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Pension Funds

Western Pennsylvania Teamsters pension fund gets OK to cut benefits

Western Pennsylvania Teamsters and Employers Pension Fund, Pittsburgh, was approved Tuesday by the Treasury Department to reduce benefits to remain solvent, under the Kline-Miller Multiemployer Pension Reform Act of 2014.

The approval was conditioned on having a participant vote. Unless a majority of eligible participants vote against the plan, it will go into effect.

The pension fund is seeking to reduce benefits by 30% across the board, except for older retirees protected by the MPRA.

As of Jan. 1, 2017, the pension fund had $718 million in assets and $2.2 billion in liabilities, for a 33% funding ratio, according to its most recent Form 5500; it is projected to be insolvent by 2029.

According to its Sept. 28 MPRA application, United Parcel Service Inc. employees make up 29% of the pension fund's active population and UPS represents 58% of total employer contributions to the plan.

Along with investment losses after 2000 and 2008 that forced pension fund officials to draw down assets, retirees now outnumber active workers by 3 to 1, and several employers have withdrawn because of the plan's critical and declining status, in some cases with their employees' approval.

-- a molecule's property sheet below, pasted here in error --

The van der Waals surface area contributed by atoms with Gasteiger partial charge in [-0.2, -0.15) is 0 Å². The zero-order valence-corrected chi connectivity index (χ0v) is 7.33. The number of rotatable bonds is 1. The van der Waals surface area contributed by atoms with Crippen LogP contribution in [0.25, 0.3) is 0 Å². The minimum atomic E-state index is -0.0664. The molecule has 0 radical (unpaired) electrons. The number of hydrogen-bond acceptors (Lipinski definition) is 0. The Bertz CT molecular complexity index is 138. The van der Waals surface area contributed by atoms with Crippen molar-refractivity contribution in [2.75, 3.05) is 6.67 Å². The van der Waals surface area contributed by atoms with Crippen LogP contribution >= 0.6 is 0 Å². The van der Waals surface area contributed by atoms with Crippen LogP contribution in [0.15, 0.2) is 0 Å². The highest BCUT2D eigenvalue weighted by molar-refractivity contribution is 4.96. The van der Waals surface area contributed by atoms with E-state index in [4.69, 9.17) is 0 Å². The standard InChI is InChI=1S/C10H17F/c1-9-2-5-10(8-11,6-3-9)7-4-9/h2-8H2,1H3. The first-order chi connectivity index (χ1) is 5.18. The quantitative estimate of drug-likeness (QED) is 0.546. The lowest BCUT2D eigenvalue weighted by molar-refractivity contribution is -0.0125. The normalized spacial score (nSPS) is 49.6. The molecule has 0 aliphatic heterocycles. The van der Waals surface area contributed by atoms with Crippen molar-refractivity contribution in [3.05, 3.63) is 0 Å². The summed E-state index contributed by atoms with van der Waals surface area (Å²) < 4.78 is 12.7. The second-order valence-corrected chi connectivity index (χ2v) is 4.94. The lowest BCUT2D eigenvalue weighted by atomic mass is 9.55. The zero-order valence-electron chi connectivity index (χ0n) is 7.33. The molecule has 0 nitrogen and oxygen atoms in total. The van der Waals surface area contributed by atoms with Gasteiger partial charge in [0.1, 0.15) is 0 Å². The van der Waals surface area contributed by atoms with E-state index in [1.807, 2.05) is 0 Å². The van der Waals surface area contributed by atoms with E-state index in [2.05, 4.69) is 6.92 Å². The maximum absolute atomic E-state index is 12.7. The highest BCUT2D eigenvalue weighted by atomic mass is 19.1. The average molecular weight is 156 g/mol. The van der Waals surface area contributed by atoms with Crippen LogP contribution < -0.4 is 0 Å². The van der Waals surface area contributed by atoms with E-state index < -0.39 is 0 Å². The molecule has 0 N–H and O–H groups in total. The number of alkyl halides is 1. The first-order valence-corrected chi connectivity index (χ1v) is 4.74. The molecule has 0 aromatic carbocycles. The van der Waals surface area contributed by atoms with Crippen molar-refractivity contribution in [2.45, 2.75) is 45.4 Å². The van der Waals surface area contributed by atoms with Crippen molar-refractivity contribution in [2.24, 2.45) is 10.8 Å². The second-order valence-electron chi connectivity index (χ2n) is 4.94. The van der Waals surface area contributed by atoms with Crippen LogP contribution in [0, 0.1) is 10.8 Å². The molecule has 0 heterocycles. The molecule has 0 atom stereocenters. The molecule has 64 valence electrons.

Financial troubles experienced by the pension fund's second-largest employer, YRC Worldwide Inc., in 2009 stopped or reduced that company's contributions for several years, and another large contributor, Giant Eagle Inc., withdrew from the plan in 2016, in part because of repeated contribution increases, the trustees said in the application.

To date, the Treasury Department has denied five MPRA applications for benefit suspensions and approved 13, not counting Western Pennsylvania Teamsters and Employers Pension Fund. There is one application under review, according to the Treasury website.